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A killing field from the day the dinosaurs died

Cretaceous inundation
Scientists say a meteor impact 66 million years ago generated a tsunami-like wave in an inland sea that killed and buried fish, mammals, insects and a dinosaur. (Illustration courtesy of Robert DePalma)

First, there was a violent shock. Then, there was the roar of a 30-foot-high wave of water, throwing fish onto a sandbar in what is now North Dakota. Then there was a hail of molten rock, pelting dying fish and soon-to-be-dying land creatures. Then the fires began.

That’s how the doom of the dinosaurs began, nearly 66 million years ago, according to a study to be published in the Proceedings of the National Academy of Sciences next week.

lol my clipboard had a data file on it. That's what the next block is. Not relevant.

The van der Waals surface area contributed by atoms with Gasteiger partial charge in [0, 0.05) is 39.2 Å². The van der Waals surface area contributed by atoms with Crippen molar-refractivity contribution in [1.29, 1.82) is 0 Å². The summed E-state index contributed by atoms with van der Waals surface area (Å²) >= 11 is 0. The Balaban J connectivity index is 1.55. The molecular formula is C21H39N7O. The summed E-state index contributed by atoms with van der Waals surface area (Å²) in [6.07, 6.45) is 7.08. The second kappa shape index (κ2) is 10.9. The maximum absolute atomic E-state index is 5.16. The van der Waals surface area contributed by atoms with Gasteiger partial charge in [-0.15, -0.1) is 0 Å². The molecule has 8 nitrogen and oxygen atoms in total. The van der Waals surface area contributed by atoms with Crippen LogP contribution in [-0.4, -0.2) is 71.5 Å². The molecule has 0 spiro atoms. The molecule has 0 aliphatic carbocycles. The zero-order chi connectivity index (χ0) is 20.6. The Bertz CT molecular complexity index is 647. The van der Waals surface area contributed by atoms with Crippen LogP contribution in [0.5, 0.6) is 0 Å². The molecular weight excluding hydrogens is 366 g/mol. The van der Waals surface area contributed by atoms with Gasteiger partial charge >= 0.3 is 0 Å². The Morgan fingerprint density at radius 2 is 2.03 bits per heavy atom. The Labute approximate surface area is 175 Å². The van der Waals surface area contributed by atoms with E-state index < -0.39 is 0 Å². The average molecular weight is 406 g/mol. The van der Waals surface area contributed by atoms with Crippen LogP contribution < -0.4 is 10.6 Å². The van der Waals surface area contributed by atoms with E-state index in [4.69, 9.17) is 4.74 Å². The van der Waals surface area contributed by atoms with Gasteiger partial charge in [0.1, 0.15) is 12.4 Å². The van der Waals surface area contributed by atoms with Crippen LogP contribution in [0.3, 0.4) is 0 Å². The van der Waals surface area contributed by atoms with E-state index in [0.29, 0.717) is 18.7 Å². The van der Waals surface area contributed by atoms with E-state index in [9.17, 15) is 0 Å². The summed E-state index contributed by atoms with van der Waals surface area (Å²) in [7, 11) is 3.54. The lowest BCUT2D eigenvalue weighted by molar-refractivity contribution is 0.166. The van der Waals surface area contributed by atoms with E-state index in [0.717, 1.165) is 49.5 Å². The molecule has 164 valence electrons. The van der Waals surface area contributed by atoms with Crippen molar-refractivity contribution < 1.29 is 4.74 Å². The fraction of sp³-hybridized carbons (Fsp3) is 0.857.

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By Alan Boyle

Mastermind of Cosmic Log, contributing editor at GeekWire, author of "The Case for Pluto: How a Little Planet Made a Big Difference," president of the Council for the Advancement of Science Writing. Check out "About Alan Boyle" for more fun facts.

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